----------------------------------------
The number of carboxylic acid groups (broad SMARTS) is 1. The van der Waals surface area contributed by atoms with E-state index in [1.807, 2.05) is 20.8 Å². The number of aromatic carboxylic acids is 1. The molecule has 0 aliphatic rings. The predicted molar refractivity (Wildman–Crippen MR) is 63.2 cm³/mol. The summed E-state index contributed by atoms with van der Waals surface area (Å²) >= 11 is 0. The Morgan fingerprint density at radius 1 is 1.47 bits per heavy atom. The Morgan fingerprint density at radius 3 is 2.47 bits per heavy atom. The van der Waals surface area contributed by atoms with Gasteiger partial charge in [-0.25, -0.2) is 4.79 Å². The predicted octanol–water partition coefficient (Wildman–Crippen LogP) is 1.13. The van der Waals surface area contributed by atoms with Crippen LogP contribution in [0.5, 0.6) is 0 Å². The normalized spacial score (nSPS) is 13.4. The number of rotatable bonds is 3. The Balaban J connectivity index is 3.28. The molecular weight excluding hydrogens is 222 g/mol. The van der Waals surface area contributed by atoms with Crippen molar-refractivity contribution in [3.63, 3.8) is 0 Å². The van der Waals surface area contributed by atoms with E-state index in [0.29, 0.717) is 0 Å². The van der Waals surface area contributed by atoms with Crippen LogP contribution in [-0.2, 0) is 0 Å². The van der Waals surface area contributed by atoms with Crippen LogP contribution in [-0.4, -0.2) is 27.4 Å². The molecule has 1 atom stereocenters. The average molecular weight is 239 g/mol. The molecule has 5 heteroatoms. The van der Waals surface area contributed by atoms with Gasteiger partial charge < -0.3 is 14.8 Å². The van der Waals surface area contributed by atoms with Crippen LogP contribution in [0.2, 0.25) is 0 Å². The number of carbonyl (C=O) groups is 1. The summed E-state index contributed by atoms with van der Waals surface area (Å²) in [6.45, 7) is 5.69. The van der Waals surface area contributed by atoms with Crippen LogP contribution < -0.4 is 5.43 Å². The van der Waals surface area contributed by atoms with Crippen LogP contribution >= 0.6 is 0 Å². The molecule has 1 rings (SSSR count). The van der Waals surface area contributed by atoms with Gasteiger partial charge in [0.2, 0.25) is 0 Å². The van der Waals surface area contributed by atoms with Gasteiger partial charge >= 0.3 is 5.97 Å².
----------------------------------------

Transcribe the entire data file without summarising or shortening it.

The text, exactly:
The number of carboxylic acid groups (broad SMARTS) is 1. The van der Waals surface area contributed by atoms with E-state index in [1.807, 2.05) is 20.8 Å². The number of aromatic carboxylic acids is 1. The molecule has 0 aliphatic rings. The predicted molar refractivity (Wildman–Crippen MR) is 63.2 cm³/mol. The summed E-state index contributed by atoms with van der Waals surface area (Å²) >= 11 is 0. The Morgan fingerprint density at radius 1 is 1.47 bits per heavy atom. The Morgan fingerprint density at radius 3 is 2.47 bits per heavy atom. The van der Waals surface area contributed by atoms with Gasteiger partial charge in [-0.25, -0.2) is 4.79 Å². The predicted octanol–water partition coefficient (Wildman–Crippen LogP) is 1.13. The van der Waals surface area contributed by atoms with Crippen LogP contribution in [0.5, 0.6) is 0 Å². The normalized spacial score (nSPS) is 13.4. The number of rotatable bonds is 3. The Balaban J connectivity index is 3.28. The molecular weight excluding hydrogens is 222 g/mol. The van der Waals surface area contributed by atoms with Crippen molar-refractivity contribution in [3.63, 3.8) is 0 Å². The van der Waals surface area contributed by atoms with E-state index in [0.29, 0.717) is 0 Å². The van der Waals surface area contributed by atoms with Crippen LogP contribution in [-0.2, 0) is 0 Å². The van der Waals surface area contributed by atoms with Crippen LogP contribution in [-0.4, -0.2) is 27.4 Å². The molecule has 1 atom stereocenters. The average molecular weight is 239 g/mol. The molecule has 5 heteroatoms. The van der Waals surface area contributed by atoms with Gasteiger partial charge < -0.3 is 14.8 Å². The van der Waals surface area contributed by atoms with Crippen LogP contribution in [0.2, 0.25) is 0 Å². The number of carbonyl (C=O) groups is 1. The summed E-state index contributed by atoms with van der Waals surface area (Å²) in [6.45, 7) is 5.69. The van der Waals surface area contributed by atoms with Crippen LogP contribution < -0.4 is 5.43 Å². The van der Waals surface area contributed by atoms with Crippen LogP contribution >= 0.6 is 0 Å². The molecule has 1 rings (SSSR count). The van der Waals surface area contributed by atoms with Gasteiger partial charge in [0.2, 0.25) is 0 Å². The van der Waals surface area contributed by atoms with Gasteiger partial charge >= 0.3 is 5.97 Å².